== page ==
Feeling strangely hearty and unbruised? Let Ivo van Hove and the pugilist-dramatists of Amsterdam's Toneelgroep take care of that for you. For the next few days, Van Hove—best known stateside for his traumatized expressionist reclamations of Hedda Gabler, A Streetcar Named Desire, and last season's The Little Foxes—is presenting his vivisected version of that masterpiece of anomie, Ingmar Bergman's Cries and Whispers. It is not for the faint of heart, the weak of stomach, or the impatient-with-a-wordless-twenty-minute-burial-ritual-conducted-to-the-folk-melody-"I'll Fly Away"-on-infinite-loop. This is one of van Hove's more audience-unfriendly pieces (which is saying something), and it's more an analysis of its own stripped-down Lucite stylings than a full-blooded adaptation of Bergman's film. But the bones of the original story remain: Two troubled sisters, the reckless coquette Maria (Halina Reijn) and the brittle self-cutter Karin (Janni Goslinga), gather to tend to their dying sister Agnes (Chris Nietvelt), a video artist struggled with mother issues.
As onscreen, the chief concerns here are spiritual isolation, loneliness, and the stubborn improbability of true human fellowship—unless, like sisters' uncomplaining domestic Anna (Karina Smulders), one remains gifted with the God delusion and a reflex for warmth. (Smulders keeps her eyes downcast throughout the show, except for one, terrifying moment, when her gaze finds heaven, and a look of blissful madness breaks suddenly over her neutral features.) Van Hove chops the stage in two with Plexiglas, putting Agnes's studio/death chamber up front for the beginning of the show and treating us to a boldly unpoetic dissolution of a human body. This version of Agnes transforms her death into art, but this brings her no closer to the family she never fully knew, the family that never fully knew her. The tense reminiscences and sotto voce battles-of-will staged by Bergman are slapped sideways and turned inside out by Van Hove, who never misses a chance to convert inner turmoil into acts of physical violence. (Don't expect any of those ghostly visitations—Ingmar's misty twilight of irreality has been replaced with Ivo's triage-chamber fluorescence, which is hard on apparitions that don't arrive in a playable digital-video format.)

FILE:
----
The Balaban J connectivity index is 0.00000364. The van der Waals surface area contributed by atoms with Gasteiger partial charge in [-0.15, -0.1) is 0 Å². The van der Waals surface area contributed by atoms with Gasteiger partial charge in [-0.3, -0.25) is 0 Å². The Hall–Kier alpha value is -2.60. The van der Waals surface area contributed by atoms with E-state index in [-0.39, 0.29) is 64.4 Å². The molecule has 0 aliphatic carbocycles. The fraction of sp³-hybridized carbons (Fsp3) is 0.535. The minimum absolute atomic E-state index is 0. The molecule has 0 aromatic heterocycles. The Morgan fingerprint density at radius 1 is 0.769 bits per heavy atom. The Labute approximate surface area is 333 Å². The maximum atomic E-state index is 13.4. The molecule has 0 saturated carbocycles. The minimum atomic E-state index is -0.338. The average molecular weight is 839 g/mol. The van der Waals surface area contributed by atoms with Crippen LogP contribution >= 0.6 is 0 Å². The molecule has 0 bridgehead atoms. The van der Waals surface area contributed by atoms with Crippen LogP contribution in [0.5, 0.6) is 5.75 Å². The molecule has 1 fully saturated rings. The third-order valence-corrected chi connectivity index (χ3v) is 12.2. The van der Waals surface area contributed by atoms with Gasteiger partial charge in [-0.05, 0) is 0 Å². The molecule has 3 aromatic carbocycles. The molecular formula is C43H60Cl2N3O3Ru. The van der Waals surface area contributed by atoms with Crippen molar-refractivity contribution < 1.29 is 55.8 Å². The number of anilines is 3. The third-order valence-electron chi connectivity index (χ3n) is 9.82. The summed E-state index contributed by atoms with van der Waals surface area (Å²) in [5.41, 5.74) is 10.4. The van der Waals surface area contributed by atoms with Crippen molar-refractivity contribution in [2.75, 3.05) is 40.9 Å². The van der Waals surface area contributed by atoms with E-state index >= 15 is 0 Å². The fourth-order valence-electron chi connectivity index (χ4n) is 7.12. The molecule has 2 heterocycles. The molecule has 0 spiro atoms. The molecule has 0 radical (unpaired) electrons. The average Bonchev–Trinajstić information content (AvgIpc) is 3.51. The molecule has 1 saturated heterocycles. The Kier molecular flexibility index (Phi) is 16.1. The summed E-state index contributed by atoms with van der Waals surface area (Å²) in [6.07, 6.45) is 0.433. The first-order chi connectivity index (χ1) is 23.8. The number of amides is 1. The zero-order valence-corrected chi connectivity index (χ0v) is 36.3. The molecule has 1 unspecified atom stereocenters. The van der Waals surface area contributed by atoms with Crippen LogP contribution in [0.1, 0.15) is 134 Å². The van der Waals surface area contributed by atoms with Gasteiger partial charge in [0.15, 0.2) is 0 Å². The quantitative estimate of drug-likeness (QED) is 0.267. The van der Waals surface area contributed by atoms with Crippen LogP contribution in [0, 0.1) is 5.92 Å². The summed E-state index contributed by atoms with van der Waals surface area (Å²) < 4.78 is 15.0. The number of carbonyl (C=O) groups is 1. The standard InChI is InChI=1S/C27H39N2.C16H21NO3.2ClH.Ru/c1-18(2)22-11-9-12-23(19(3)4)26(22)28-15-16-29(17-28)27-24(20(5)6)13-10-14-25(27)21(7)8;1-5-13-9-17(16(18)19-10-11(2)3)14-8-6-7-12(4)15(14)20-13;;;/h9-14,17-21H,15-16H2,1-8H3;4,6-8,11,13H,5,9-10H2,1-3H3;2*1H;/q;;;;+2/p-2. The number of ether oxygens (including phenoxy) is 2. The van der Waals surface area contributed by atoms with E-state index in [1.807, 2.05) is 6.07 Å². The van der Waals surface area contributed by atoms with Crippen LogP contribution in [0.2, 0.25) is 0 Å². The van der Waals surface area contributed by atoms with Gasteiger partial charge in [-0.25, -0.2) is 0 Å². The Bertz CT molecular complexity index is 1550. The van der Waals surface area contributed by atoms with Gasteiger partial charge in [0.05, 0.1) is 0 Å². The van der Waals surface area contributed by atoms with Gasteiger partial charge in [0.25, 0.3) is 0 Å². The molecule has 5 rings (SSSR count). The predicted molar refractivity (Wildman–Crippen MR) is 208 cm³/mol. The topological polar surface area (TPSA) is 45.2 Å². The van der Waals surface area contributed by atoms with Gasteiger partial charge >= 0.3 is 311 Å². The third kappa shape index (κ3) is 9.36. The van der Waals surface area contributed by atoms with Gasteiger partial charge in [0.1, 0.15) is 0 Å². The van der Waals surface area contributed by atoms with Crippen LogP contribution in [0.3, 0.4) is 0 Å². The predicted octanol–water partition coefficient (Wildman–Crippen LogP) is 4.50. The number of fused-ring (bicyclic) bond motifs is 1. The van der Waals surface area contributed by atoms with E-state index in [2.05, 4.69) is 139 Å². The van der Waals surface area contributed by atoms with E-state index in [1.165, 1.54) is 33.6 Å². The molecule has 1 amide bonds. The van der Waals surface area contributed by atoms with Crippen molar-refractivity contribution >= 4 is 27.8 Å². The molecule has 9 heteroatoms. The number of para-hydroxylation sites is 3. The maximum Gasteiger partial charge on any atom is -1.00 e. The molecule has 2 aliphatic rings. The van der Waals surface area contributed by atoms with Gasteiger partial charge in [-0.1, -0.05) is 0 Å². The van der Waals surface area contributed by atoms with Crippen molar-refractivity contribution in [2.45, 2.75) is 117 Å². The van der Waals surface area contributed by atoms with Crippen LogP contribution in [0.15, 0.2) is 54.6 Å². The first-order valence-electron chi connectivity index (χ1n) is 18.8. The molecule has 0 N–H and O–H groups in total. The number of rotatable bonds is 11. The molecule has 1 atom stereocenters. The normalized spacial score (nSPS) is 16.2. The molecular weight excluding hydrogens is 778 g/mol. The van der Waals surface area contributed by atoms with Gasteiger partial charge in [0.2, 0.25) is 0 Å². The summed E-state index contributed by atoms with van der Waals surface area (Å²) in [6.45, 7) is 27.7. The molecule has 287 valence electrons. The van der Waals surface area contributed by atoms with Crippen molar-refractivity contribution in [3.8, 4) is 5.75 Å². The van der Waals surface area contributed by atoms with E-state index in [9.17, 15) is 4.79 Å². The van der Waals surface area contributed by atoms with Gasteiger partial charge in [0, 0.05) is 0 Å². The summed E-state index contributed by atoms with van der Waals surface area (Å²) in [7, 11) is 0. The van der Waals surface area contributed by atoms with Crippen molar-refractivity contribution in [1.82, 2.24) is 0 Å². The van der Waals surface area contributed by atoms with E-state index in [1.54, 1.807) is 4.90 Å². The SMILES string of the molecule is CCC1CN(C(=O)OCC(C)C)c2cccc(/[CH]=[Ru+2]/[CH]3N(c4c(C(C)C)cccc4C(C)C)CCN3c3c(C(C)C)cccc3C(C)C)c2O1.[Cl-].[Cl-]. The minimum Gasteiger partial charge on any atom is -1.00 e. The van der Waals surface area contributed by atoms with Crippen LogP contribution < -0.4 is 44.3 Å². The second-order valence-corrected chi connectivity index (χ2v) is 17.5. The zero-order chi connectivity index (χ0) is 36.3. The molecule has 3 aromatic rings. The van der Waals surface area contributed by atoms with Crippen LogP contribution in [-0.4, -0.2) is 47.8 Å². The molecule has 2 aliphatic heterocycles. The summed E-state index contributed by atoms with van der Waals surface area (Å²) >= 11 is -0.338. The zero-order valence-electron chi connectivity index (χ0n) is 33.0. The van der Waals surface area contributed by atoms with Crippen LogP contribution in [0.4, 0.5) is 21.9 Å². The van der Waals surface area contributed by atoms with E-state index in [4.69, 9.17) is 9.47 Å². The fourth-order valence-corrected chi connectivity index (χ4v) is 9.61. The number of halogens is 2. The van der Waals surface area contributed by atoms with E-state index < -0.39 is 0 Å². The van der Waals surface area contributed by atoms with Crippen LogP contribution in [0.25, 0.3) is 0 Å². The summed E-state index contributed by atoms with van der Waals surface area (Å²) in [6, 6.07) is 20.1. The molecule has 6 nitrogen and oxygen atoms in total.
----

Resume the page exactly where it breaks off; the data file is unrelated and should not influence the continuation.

The hard smacks and wrestling matches that ensue are van Hove trademarks, and they're not ineffective. (The terrifyingly sterile environment, with its reversible sheets and pitiless nonstick surfaces, is cleaned of shit and blood and paint with ruthless efficiency.) Nietvelt is as brave and electrifying as actresses come, and her protracted death spasm—a full-body Rorschach blot—is one of the more disturbing things I've ever seen on stage. And yet, somewhere amidst all the Christly posing, body blows and uterine imagery, we lose some of the sense of these women as sisters. Their distance from each other becomes our distance from the play. As Agnes ends up on the flip side of the plexiglass, and we're left with the (nominally) living in the foreground, our attachment to the proceedings on stage becomes dangerously attenuated, thins to a fiber, and finally snaps. I'm can't imagine Van Hove, who's gone to trouble of creating such a strenuously distressing show, would want to let us off so easy.
Cries and Whispers is at BAM's Harvey theater until October 29.